Toddler Program

Toddler: 24 months – 36 months

Our Toddler Program is a play-based program that focuses on the child’s language skills, social skills, and self-help skills, as well as providing each child with the foundation for a positive self-image. The program uses developmentally appropriate practices incorporating structures, unstructured activities, and positive discipline techniques to reach these goals.

Social-Emotional Development
Includes the child’s experience, expression, and management of emotions and the ability to establish positive and rewarding relationships with others.

  • Almost egocentric
  • Likes to be noticed;
  • loves an audience.
  • Lacks inhibitions.
  • Insists an own way, assertive.
  • Likes doing things by self.
  • Independent, has self-identity*
  • Adapts easily.
  • Plays by self in the playpen.
  • Refers to self by name.
  • Laughs loudly at peak-at-boo.
  • Cries when left alone.
  • Relates to adults better than children.
  • Active, eager
  • Talks mostly to self.
  • Usually, friendly
  • Strong sense of ownership
  • Mimics adult behavior*
  • Experiences and shows shame*

Language Development
Language Development includes a wide range of specific competencies that preschool children will need support to learn including listening and speaking, reading, writing.

  • Same two-word phrases
  • Enjoys vocalizing to self
  • Babbles in own jargon
  • Uses “eh-eh” or “uh-uh” with gestures.
  • Names closest relatives*
  • Repeats adults’ words*
  • Paints to communicate needs and wants.
  • Shakes head “no” to respond*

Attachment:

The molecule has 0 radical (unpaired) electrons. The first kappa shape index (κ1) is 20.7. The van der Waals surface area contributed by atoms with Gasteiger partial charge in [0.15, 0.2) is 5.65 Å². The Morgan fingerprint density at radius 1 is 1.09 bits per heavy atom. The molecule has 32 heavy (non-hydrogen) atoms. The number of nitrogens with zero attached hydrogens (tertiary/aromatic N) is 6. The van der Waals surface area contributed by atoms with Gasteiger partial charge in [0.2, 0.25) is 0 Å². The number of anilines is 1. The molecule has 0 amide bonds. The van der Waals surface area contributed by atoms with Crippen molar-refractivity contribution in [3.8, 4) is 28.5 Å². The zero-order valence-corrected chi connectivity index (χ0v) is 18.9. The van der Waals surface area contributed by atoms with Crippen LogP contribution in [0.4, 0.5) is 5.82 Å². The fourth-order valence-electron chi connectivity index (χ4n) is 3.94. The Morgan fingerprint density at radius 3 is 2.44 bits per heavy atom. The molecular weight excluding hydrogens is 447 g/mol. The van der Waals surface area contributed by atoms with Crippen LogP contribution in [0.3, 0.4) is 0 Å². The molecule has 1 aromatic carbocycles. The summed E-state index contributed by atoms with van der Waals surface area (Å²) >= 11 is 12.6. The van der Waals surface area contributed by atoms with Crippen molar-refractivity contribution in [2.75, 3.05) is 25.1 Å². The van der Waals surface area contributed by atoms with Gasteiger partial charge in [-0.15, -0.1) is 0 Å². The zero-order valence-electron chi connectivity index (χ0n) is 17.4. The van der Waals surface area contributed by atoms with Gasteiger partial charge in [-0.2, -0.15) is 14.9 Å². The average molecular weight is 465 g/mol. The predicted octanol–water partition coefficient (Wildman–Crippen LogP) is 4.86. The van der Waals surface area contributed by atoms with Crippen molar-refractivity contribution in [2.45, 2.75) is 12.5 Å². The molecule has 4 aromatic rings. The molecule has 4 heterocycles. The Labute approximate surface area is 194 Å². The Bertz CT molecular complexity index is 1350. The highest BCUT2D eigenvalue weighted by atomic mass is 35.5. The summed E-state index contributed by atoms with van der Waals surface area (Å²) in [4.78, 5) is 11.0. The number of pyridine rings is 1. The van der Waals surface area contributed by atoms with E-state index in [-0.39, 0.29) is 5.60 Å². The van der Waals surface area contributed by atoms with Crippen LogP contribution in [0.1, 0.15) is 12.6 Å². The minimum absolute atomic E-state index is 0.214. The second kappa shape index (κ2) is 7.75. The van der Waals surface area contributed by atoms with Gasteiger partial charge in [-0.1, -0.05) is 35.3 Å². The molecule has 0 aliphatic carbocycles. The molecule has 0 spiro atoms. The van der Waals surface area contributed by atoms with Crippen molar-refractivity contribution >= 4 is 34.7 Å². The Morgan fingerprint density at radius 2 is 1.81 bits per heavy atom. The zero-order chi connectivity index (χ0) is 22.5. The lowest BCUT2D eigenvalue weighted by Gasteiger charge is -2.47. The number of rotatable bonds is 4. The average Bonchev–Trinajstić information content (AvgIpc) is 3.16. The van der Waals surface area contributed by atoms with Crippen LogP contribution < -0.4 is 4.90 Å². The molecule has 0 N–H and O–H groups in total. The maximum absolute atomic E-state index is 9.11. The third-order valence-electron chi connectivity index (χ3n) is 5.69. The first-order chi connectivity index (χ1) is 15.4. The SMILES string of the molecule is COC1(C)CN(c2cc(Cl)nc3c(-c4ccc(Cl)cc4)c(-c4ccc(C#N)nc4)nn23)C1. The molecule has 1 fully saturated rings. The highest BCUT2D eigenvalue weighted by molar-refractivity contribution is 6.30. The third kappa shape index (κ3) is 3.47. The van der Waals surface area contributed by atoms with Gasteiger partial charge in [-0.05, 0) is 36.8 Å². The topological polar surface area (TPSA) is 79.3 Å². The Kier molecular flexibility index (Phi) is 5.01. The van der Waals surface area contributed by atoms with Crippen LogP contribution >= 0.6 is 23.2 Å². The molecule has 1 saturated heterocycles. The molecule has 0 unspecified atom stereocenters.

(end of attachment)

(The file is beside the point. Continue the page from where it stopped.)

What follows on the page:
• Responds to directions to fetch, paint.
  • Obeys verbal requests.
  • Asks “What’s that?” or “What?” *
  • Understands simple phrases.
  • Uses 5 to 50 words.

Physical-Motor Development
Physical-Motor Development includes balance, locomotor skills, manipulative skills, body awareness, spatial awareness, directional awareness, and active participation.

  • Awkward coordination; chubby body
  • Tottering stance
  • Creeps when in a hurry
  • Walks with increasing confidence.
  • Walks with feet wide apart, arms but head forward.
  • Finds it difficult to turn corners.
  • Goes up and down stairs holding on.
  • Backs into a chair to sit down.
  • Can squat for long periods of time.
  • Motor-minded: constant motion
  • Loves to pull/push objects.
  • Runs with a stiff, flat gait.
  • Uses whole arm movements.
  • Carry and dump becomes a favorite activity.
  • Scribbles
  • Turns pages two or three at a time.
  • Zips/unzips large zipper
  • Likes holding objects in both hands.

Cognitive Development
Cognitive Development focuses on a child’s ability to process information, conceptual resources, perceptual skill, language learning, and other aspects of brain development.

  • Points to objects in a book
  • Matches similar objects.
  • Fits round block in a round hole.
  • Loves opposites: up/down, yes/no*
  • Imitates simple tasks.
  • Interest shifts quickly.
  • Short attention span
  • Follows one direction.
  • Gives up quickly but easily engaged*
  • Conclusions are important: closes doors, shuts books.
  • Thinks with feet, action oriented.
  • Builds a tower of three or four small blocks.

Key cultural awareness of identity characteristics

During the first years of life, babies and young children acquire the skills necessary for healthy growth and development, setting the stage for later success in school and life. These skills are acquired through relationships with family members and other significant caregivers. Children need nurturing, responsive and loving care to inspire their initiative, curiosity, and hunger to learn. They also need help from their parents and well-trained professionals when struggling. Not all children develop at the same rate, and the above guidelines may not apply to your particular child. Consult with your pediatrician if you have any concerns.


View Our Detailed Curriculum